Soils also retain more moisture, which means certain crops grow better, even with more shading. Pastoral production has seen the greatest benefits globally because animals are better protected from the elements, need less water and can access pasture in dry conditions.

Solar grazing

The integration of solar arrays with sheep farming is a major opportunity for New Zealand. Indeed, it is common practice to utilise sheep to maintain vegetation between and underneath the solar panels. This is a growing business in its own right, known as solar grazing.

The economics are quite compelling. A case study on a Canterbury farm shows the profitability of the solar assets with an additional revenue stream for the farmer from leasing agreements.

Given the economic worries sheep farmers are facing, this should be a definite consideration.

Sheep standing in the shade under solar panels.
It’s common to use sheep to keep vegetation down between solar panels. Getty Images.

Addressing the hurdles

There are hurdles to realising this opportunity in a just manner. One is the upgrading of the grid to accommodate new generation capacity, estimated to cost NZ $1.4 billion a year until 2030. This figure is largely associated with the required high-voltage transmission network.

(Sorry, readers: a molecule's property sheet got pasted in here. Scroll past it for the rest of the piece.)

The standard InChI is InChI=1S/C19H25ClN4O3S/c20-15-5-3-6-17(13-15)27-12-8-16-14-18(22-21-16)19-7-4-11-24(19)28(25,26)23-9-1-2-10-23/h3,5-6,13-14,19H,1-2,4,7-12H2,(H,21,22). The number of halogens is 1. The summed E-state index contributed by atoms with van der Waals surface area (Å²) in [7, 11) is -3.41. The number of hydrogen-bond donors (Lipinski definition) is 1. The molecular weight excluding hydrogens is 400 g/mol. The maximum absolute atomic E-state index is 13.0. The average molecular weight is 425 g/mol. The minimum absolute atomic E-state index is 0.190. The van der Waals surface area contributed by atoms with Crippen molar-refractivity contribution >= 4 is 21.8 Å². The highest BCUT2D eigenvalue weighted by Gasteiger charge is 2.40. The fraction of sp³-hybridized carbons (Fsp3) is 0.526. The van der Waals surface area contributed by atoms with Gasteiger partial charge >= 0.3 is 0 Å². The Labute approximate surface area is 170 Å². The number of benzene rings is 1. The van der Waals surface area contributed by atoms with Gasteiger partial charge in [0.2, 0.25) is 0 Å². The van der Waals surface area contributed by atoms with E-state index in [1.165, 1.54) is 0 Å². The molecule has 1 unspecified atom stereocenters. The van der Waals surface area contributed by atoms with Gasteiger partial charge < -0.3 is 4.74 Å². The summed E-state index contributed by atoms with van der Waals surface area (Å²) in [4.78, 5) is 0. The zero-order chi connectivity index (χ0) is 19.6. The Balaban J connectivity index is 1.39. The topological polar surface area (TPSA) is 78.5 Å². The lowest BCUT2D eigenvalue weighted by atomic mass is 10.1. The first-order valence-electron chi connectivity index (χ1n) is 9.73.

Transpower’s net zero grid pathways programme aims to address this issue. However, many of the smaller utility-scale solar assets will be connected to low-voltage distribution networks, which will be a significant constraint.

None of this required infrastructure upgrade is included in the 2024 budget. Lines companies are left to manage this issue. Effectively it means that not all farmers will be able to capitalise on the opportunity. It will be a case of “first come, first served” and a potential gold rush.

Consenting issues

This plays into the reforms of the Resource Management Act currently underway. The Fast-track Approvals Bill is currently going through the select committee and may limit comprehensive consultation with stakeholders and the careful consideration of any implications of solar projects.

A recent notification decision by the South Wairarapa District Council, for example, concluded that a proposed solar farm

is inconsistent with the other activities taking place in the rural (primary production) zone, and as such the amenity values of the rural environment would be adversely impacted.

Conversely, in the context of an application for a solar farm in Selwyn, a decision-making commissioner observed that our resource management system allows for, and even expects, changes in land use.

Whether changes are permissible depends on […] the planning [documents], the consideration of environmental effects and […] balanced judgement as to whether the changes meet the legislative and other requirements.